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Other Man, The (1964)

Courtesy of ITV Global Entertainment Ltd

Main image of Other Man, The (1964)
Granada Television for ITV, tx. 7/9/1964
135 mins, black and white
DirectorGordon Flemyng
ProducerGerald Savory
ScriptGiles Cooper
DesignerRoy Stonehouse

Cast: Michael Caine (George Grant); Siân Phillips (Kate); John Thaw (Henry Potter); Peter Dyneley (Major Ritter)

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An Army officer imagines an alternative past in which Britain was absorbed into Hitler's Third Reich.

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When broadcast in 1964, The Other Man was ITV's longest and most ambitious drama presentation. Running for nearly two and a half hours, broken only for a news bulletin, the play had a cast of 200, with 60 speaking roles.

It was epic not just in terms of its production, but also of its subject and scope. Giles Cooper's story depicts an alternative history in which Britain made peace with Germany in 1940 and was absorbed into the Third Reich. With this setting, Cooper articulates his disturbing central premise that within each of us is another, who, in certain circumstances, is capable of decisions and actions that we would normally find morally repugnant.

British officer George Grant (Michael Caine, just after his breakthrough in Cy Enfield's Zulu) is personable and apparently decent until he finds the way to career advancement open when his unit comes under German control. As the play progresses, Grant passes through successively more troubling episodes, becoming first tacitly, then actively, complicit in Nazi crimes.

The play's mounting horror culminates in an appropriately devastating conclusion. Finally cracking under the weight of his actions, Grant tries to get himself killed in battle, only to be revived as a war hero of the Reich through a miracle of Nazi medical science. Like Hitler himself, he has been sustained through the transplanting of organs harvested from the prisoners of war he can see from his hospital window.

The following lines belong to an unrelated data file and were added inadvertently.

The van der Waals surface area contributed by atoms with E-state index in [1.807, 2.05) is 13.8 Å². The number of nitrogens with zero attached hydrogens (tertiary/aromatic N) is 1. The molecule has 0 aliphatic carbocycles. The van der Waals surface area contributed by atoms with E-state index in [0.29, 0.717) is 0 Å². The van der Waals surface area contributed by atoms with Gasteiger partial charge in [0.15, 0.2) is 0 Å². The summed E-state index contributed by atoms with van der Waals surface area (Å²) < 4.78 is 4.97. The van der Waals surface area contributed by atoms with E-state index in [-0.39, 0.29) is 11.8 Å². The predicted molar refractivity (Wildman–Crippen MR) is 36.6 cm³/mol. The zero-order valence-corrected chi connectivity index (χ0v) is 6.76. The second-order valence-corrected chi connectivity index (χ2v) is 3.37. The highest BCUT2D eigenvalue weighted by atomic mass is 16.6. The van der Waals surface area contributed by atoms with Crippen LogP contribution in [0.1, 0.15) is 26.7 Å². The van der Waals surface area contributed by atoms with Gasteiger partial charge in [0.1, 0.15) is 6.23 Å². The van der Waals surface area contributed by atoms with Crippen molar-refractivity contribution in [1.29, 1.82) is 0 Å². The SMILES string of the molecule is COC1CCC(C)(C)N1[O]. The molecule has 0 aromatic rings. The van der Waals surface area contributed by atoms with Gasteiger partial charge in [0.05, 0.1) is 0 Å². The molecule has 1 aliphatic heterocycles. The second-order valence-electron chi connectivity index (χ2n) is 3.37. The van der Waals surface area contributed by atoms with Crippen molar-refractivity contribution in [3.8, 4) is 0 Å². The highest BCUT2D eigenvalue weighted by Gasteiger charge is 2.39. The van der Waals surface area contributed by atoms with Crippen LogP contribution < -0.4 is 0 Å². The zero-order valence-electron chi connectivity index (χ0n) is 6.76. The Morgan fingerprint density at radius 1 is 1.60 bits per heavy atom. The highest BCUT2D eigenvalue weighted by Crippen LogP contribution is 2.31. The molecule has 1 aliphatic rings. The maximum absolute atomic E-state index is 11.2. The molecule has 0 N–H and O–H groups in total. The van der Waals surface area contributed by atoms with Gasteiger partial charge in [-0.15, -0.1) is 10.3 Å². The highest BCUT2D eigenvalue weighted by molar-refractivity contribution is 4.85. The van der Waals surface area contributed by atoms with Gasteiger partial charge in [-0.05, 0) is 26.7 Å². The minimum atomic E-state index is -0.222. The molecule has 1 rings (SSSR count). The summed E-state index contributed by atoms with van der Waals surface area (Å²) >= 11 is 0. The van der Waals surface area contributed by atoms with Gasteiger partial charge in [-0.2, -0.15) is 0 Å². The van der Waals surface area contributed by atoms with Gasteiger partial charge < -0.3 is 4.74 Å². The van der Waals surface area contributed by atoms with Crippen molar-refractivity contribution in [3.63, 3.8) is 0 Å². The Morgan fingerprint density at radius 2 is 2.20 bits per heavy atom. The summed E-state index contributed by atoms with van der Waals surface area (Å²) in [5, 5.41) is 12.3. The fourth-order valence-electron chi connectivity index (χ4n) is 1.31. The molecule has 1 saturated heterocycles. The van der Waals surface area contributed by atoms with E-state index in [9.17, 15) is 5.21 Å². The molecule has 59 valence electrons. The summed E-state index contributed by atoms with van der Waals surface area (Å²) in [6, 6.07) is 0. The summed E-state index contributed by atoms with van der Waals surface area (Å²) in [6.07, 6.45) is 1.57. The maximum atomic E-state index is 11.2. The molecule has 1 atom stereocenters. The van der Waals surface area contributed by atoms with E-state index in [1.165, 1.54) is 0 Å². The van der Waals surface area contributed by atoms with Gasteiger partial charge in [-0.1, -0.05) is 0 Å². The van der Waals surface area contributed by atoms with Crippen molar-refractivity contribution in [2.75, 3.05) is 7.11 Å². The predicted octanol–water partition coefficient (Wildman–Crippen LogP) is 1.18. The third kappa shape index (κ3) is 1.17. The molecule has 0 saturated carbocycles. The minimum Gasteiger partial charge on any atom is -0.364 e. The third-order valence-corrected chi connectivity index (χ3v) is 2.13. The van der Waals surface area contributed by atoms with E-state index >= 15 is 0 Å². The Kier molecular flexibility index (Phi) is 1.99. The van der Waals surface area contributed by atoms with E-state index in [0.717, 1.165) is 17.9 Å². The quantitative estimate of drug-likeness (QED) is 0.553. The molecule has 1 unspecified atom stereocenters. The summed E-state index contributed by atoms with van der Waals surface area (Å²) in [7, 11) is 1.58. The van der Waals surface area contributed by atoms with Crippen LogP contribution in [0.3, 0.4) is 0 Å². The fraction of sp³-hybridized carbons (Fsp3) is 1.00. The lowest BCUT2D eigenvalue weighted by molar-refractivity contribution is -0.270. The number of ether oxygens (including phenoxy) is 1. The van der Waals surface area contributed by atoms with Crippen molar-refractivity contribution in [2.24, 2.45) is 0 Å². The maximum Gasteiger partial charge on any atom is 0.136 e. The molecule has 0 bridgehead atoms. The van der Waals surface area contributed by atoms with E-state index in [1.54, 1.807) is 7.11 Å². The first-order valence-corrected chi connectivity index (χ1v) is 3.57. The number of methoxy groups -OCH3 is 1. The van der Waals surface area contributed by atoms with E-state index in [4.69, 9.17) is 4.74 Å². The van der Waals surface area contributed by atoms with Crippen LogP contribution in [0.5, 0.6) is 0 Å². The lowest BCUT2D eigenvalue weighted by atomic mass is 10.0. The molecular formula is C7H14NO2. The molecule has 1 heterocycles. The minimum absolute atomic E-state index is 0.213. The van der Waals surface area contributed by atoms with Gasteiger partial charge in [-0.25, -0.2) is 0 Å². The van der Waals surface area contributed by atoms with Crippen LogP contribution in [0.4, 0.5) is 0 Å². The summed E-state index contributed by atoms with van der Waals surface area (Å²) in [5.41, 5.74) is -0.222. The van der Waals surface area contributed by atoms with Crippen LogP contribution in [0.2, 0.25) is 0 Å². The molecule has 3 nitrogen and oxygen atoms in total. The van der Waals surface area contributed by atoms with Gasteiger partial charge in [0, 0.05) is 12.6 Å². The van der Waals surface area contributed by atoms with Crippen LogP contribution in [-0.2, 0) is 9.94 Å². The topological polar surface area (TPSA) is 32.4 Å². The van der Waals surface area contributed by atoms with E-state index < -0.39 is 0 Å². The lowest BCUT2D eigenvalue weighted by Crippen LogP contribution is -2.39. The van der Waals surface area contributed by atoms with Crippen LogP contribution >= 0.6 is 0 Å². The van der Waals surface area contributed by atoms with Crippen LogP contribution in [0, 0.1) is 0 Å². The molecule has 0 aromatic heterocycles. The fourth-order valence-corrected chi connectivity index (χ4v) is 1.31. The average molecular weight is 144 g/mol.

Despite its horror, the play is not without a strain of Cooper's typically dry humour. Eccentric senior officer 'Nanny' Norris maintains a very British composure in the face of Nazi fanaticism, replying to each 'Heil Hitler' greeting with a genteel 'good afternoon', and acts the buffoon as he chairs an enquiry into the loss of a German weapon that he himself has stolen with a view to resistance. However, set against the chilling world of Cooper's play, he doesn't last long.

The Other Man illustrates how decent people can be turned onto unpalatable courses, but, crucially, neither excuses nor mitigates their choices. Although encouraged along his fascistic path, Grant is not forced. Like Norris and other characters, he could have resisted. The play therefore conveys not only the power of circumstances, but also the responsibility that comes with free will. The play was critically lauded following transmission and, though now sadly incomplete, remains compelling and thought-provoking viewing.

Ollie Wake

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Video Clips
1. A toast (5:00)
2. New postings (2:23)
3. The lost machinegun (4:07)
4. Slave labour (1:29)
Caine, Michael (1933-)
Cooper, Giles (1918-1966)